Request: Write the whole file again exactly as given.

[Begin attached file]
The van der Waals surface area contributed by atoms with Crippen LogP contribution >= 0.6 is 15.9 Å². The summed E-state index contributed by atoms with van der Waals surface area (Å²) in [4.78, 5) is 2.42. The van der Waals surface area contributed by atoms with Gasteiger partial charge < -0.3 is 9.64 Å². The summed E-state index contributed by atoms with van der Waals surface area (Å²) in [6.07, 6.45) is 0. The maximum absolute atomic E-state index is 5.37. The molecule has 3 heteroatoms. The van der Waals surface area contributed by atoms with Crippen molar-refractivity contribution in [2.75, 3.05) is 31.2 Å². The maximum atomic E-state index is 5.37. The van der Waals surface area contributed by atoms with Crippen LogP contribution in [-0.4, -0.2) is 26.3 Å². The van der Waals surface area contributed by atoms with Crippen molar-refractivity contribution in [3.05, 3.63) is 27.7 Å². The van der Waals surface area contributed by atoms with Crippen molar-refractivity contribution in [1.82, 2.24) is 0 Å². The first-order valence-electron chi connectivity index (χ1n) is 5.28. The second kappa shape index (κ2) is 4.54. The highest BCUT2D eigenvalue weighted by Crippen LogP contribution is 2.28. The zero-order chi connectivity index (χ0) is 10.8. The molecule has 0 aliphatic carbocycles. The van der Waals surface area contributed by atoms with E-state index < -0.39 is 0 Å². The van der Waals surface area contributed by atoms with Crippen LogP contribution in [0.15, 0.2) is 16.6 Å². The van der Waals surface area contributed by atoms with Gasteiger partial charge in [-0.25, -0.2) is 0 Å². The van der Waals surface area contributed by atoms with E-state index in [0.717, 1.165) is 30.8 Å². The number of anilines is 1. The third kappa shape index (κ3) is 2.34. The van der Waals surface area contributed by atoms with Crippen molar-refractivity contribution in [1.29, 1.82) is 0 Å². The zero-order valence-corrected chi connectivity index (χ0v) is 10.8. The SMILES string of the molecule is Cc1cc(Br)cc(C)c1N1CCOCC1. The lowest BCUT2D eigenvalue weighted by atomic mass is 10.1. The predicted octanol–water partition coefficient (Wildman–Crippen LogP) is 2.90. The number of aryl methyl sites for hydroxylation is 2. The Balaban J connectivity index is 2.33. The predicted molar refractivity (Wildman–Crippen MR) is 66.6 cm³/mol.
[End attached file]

The van der Waals surface area contributed by atoms with Crippen LogP contribution >= 0.6 is 15.9 Å². The summed E-state index contributed by atoms with van der Waals surface area (Å²) in [4.78, 5) is 2.42. The van der Waals surface area contributed by atoms with Gasteiger partial charge < -0.3 is 9.64 Å². The summed E-state index contributed by atoms with van der Waals surface area (Å²) in [6.07, 6.45) is 0. The maximum absolute atomic E-state index is 5.37. The molecule has 3 heteroatoms. The van der Waals surface area contributed by atoms with Crippen molar-refractivity contribution in [2.75, 3.05) is 31.2 Å². The maximum atomic E-state index is 5.37. The van der Waals surface area contributed by atoms with Crippen LogP contribution in [-0.4, -0.2) is 26.3 Å². The van der Waals surface area contributed by atoms with Crippen molar-refractivity contribution in [3.05, 3.63) is 27.7 Å². The van der Waals surface area contributed by atoms with Crippen molar-refractivity contribution in [1.82, 2.24) is 0 Å². The first-order valence-electron chi connectivity index (χ1n) is 5.28. The second kappa shape index (κ2) is 4.54. The highest BCUT2D eigenvalue weighted by Crippen LogP contribution is 2.28. The zero-order chi connectivity index (χ0) is 10.8. The molecule has 0 aliphatic carbocycles. The van der Waals surface area contributed by atoms with E-state index < -0.39 is 0 Å². The van der Waals surface area contributed by atoms with Crippen LogP contribution in [0.15, 0.2) is 16.6 Å². The van der Waals surface area contributed by atoms with Gasteiger partial charge in [-0.25, -0.2) is 0 Å². The van der Waals surface area contributed by atoms with E-state index in [0.717, 1.165) is 30.8 Å². The number of anilines is 1. The third kappa shape index (κ3) is 2.34. The van der Waals surface area contributed by atoms with Crippen molar-refractivity contribution in [1.29, 1.82) is 0 Å². The zero-order valence-corrected chi connectivity index (χ0v) is 10.8. The SMILES string of the molecule is Cc1cc(Br)cc(C)c1N1CCOCC1. The lowest BCUT2D eigenvalue weighted by atomic mass is 10.1. The predicted octanol–water partition coefficient (Wildman–Crippen LogP) is 2.90. The number of aryl methyl sites for hydroxylation is 2. The Balaban J connectivity index is 2.33. The predicted molar refractivity (Wildman–Crippen MR) is 66.6 cm³/mol.